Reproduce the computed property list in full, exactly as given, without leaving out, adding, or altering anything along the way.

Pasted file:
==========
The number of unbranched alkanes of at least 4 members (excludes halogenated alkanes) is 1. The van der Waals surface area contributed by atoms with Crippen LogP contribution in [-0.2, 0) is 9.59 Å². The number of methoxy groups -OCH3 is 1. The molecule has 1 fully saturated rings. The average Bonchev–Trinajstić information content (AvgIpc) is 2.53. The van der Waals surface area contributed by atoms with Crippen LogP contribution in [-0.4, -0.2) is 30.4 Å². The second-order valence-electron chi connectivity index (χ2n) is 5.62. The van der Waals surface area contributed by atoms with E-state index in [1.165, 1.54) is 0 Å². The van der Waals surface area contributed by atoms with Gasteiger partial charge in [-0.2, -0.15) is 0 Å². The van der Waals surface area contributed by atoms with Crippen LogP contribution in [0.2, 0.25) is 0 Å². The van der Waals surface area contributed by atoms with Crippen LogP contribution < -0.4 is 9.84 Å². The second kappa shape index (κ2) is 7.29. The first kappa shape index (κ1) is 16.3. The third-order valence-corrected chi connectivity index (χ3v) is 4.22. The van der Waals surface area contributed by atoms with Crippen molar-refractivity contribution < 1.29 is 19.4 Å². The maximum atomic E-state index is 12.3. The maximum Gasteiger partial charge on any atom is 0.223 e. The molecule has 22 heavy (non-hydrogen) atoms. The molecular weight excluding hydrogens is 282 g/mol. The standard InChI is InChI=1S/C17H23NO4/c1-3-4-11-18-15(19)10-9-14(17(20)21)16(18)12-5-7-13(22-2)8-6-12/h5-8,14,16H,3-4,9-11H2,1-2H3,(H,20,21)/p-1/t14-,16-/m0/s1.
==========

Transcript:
The number of unbranched alkanes of at least 4 members (excludes halogenated alkanes) is 1. The van der Waals surface area contributed by atoms with Crippen LogP contribution in [-0.2, 0) is 9.59 Å². The number of methoxy groups -OCH3 is 1. The molecule has 1 fully saturated rings. The average Bonchev–Trinajstić information content (AvgIpc) is 2.53. The van der Waals surface area contributed by atoms with Crippen LogP contribution in [-0.4, -0.2) is 30.4 Å². The second-order valence-electron chi connectivity index (χ2n) is 5.62. The van der Waals surface area contributed by atoms with E-state index in [1.165, 1.54) is 0 Å². The van der Waals surface area contributed by atoms with Gasteiger partial charge in [-0.2, -0.15) is 0 Å². The van der Waals surface area contributed by atoms with Crippen LogP contribution in [0.2, 0.25) is 0 Å². The van der Waals surface area contributed by atoms with Crippen LogP contribution < -0.4 is 9.84 Å². The second kappa shape index (κ2) is 7.29. The first kappa shape index (κ1) is 16.3. The third-order valence-corrected chi connectivity index (χ3v) is 4.22. The van der Waals surface area contributed by atoms with Crippen molar-refractivity contribution < 1.29 is 19.4 Å². The maximum atomic E-state index is 12.3. The maximum Gasteiger partial charge on any atom is 0.223 e. The molecule has 22 heavy (non-hydrogen) atoms. The molecular weight excluding hydrogens is 282 g/mol. The standard InChI is InChI=1S/C17H23NO4/c1-3-4-11-18-15(19)10-9-14(17(20)21)16(18)12-5-7-13(22-2)8-6-12/h5-8,14,16H,3-4,9-11H2,1-2H3,(H,20,21)/p-1/t14-,16-/m0/s1.